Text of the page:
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Table of Contents

Lead Story

Hard times expose vulnerable residuals


Industry Update

7-Eleven takes interchange issue to D.C.

Canadian debit shake-up

Two companies, two new security departments

Cyber thieves stealing from students


How to leverage available technologies to manage risk and prevent fraud in RDC

Ed McLaughlin

Research rundown

Selling Prepaid

Prepaid in brief

Vigilance is watchword in fraud prevention

Empowering the cash-compensated

Is PayPal a threat to prepaid?


Portfolio conversions done right

Biff Matthews
CardWare International

The MLS and the ISO:
Cause for concern?

Brandes Elitch
CrossCheck Inc.


Street SmartsSM:

Jon Perry and Vanessa Lang

Reserve accounts and processor meltdowns

Adam Atlas
Attorney at Law

Digging into PCI - Part 3:
Protecting stored cardholder data

Tim Cranny
Panoptic Security Inc.

A practiced approach

Jeff Fortney
Clearent LLC

Revving up business with profit-controlled marketing

Daniel Wadleigh
Marketing Consultant

Company Profile


New Products

Gateway as a service


First Data's new dynamic duo

First Data Secure Transaction Management
First Data Corp.


Little actions add up



Resource Guide


A Bigger Thing

The Green Sheet Online Edition

October 12, 2009  •  Issue 09:10:01

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Revving up business with profit-controlled marketing

By Daniel Wadleigh

Even in today's challenging economic environment, a number of ways exist for you, as ISOs and merchant level salespeople, to effectively generate first-time customers and expand revenue derived from your existing client base.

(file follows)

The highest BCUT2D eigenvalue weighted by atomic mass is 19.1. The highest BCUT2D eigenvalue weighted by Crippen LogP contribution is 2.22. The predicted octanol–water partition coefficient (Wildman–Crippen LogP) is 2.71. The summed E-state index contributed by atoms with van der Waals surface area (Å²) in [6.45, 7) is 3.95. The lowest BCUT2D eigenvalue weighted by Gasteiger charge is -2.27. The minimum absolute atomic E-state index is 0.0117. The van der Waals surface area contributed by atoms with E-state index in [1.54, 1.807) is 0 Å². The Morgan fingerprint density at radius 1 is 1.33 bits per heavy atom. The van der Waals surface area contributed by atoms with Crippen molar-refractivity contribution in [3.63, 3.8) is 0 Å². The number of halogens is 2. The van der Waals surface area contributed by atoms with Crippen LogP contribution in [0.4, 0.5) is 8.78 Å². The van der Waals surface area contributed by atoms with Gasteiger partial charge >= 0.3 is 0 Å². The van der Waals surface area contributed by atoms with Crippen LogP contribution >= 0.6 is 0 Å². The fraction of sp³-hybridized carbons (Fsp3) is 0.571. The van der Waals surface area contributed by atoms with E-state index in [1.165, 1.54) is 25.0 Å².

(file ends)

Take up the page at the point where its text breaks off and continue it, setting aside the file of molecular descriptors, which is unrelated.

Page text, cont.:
Forget about discounts

None of these methods involves relying on discounts; that's why I call my approach profit-controlled marketing.

People want to save more than money. It's value that counts, and you can provide added value without shaving profits. In every downturn, businesses that comprise the fat part of the Bell curve stop spending money on advertising.

Nevertheless, consumers still make purchases even though their priorities may have shifted, and merchants continue to need our products and services. Whoever is prepared to take advantage of opportunities in this type of economy can capture market share.

Reach out with high-value offers

Here are four steps to help spark profitable, new sales:

I sold ground source heat pumps one summer in Washington, D.C. At the time, traditional HVAC systems only lasted about eight years but cost less than ground source heat pumps, which lasted 30 years and had fewer repairs.

So, offering the option of financing, my pitch was, "The savings is greater than the payment, and you reduce noise, improve indoor air quality, get free pool heating and don't have to shell out $7,000 twice over time."

The key was to show in a chart spanning 30 years the estimated annual costs of repairs and the eight-year replacement costs. I sold a lot of those heat pumps, mostly to new construction projects.

Persist and prosper

If you have any service or add-on product that reduces grief or saves time, play that card; if you can offer prizes for repeat business, do so. While not all people will respond, enough will if you show them the benefits of signing up with you. If possible, lock in regular customers with additional loyalty and frequency benefits.

The point is to never collapse and give away your profits. Look for other added values and promote them, give away "referral cards" and "first-timer cards" and milk your existing clients.

And, as always, do not deceive or exaggerate.

Daniel Wadleigh is a veteran marketing consultant in the payments industry. He offers an educational program that is available on a PowerPoint presentation and designed to help ISOs elevate themselves above the competition. For more information, please call him at 512-803-0956.

Notice to readers: These are archived articles. Contact names or information may be out of date. We regret any inconvenience.

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